When Democrats renominate President Barack Obama this week in Charlotte, 2008 graduate Josh Altman will be on the convention floor as one of the youngest members of this year's Georgia delegation.
"It's my future that's at stake with this election and with the policies that are going to come out of it," said Altman, who turned 22 on Friday.
One of five delegates elected to represent the 6th Congressional District, which includes Cherokee, Cobb and North Fulton, Altman thought he'd become a Republican.
Growing up in Cherokee, a county that has supported the Republican candidate for president in every election since at least 1992, "it's just the way things were," he said.
The 1992 election is as far as the can go back, elections supervisor Janet Munda said. Anything prior to that has to come from the , which was unavailable for comment.
Altman's political leanings began to shift during his last two years of high school. Two things happened, he said.
His father, a Green Beret, was deployed to Iraq for a year. Altman was a junior at Sequoyah at the time. For the first time, public policy began to affect him in a personal way.
"It led me to think much more critically," he said. "It didn't have to do necessarily with opposition or support for the war itself, but in general, how is politics affecting my life and the lives of people around me. That's when my love of politics and government and my passion for activism really took off."
The second thing happened during Altman's senior year when he accepted an invitation from Rep. Mark Hamilton (R-Cumming) to attend a breakfast in Forsyth County.
A speaker at the breakfast "got up and started talking about how we must defend this country from the liberal enemy," he said. "I said to myself what is he talking about. Economic collapse. Climate change. Poverty. Those are our enemies. It's ridiculous to me that we're fighting this ideological war and not fighting a war against the issues that matter in people's lives."
He calls the breakfast his "watershed moment." Since that day, he's been a Democrat.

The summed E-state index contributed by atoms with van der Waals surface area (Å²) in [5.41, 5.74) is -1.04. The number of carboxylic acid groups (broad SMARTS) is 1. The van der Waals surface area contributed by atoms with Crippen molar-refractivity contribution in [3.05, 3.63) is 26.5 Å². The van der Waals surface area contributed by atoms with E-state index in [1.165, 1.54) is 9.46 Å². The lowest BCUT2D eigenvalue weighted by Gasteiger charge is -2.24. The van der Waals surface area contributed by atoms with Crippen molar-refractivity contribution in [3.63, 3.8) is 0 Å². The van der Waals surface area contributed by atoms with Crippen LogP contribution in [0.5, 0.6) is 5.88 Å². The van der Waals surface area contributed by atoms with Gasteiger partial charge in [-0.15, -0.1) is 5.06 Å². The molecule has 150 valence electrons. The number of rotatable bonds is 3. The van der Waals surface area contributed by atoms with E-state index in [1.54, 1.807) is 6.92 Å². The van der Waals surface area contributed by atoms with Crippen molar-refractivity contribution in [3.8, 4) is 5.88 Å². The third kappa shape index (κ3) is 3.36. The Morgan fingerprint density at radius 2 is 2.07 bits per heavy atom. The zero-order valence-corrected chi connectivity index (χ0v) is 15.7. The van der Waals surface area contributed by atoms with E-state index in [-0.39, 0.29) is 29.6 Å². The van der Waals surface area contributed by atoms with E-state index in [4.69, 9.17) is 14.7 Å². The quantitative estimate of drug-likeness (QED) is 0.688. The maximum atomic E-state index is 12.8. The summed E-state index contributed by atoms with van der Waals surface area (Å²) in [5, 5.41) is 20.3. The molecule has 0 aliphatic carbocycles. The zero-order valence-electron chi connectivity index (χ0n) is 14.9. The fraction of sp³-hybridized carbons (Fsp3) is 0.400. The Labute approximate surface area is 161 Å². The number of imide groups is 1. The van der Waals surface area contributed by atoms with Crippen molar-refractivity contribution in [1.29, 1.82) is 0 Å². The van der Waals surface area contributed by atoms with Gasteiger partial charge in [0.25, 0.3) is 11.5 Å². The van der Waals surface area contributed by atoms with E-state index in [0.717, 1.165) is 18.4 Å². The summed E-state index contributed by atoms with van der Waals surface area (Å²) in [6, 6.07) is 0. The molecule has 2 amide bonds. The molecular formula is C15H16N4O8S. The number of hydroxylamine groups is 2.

After Sequoyah, he went to George Washington University in Washington, D.C. There, he was an active member of the College Democrats and served as the group's president.
And when an email soliciting applicants for Georgia's Democratic National Convention delegation came across the party's listserv, Altman jumped at the opportunity and submitted an application.
"I knew that the decisions that we're making right now are going to affect my generation," he said. "It was my best chance yet to be the voice for Georgia's future, the future leaders of this state, the future families of this state."
He was elected in April, one of three men and two women from the 6th Congressional District. Video of his speech to fellow Democrats can be found on YouTube.
"I had my family, my father who came back from Iraq unscathed," he said. "My friends were there. People who had been with me growing up in Canton and Cherokee County were there with me. It was a thrill that I could make them proud."
Altman, who graduated from George Washington this year with an economics degree, is in the process of moving to Jacksonville, FL, where he will teach high school math as a Teach for America corps member. The program places top college graduates in classrooms, usually in low income areas, for two years.
"As much as it kills me that I have to leave my beloved Georgia for a little while," he said, "I'm excited to do some good work and hopefully impacting some students' lives in a positive way."
For now, Altman is focused on the Democratic National Convention, which starts today in North Carolina. As a delegate, he said he is looking forward to the traditional roll call of states, the ceremonial nomination of that party's nominee for president.
While a recent Gallup poll shows the president is in a close re-election bid against Republican presidential nominee Gov. Mitt Romney, Altman said Obama is the clear choice.
"This is a man who wants to create—finally—true equality of opportunity in this country and implement the public policy that will allow that to come to fruition," he said. "There's still work to be done. No president is perfect, but I think he's still a leader for the time."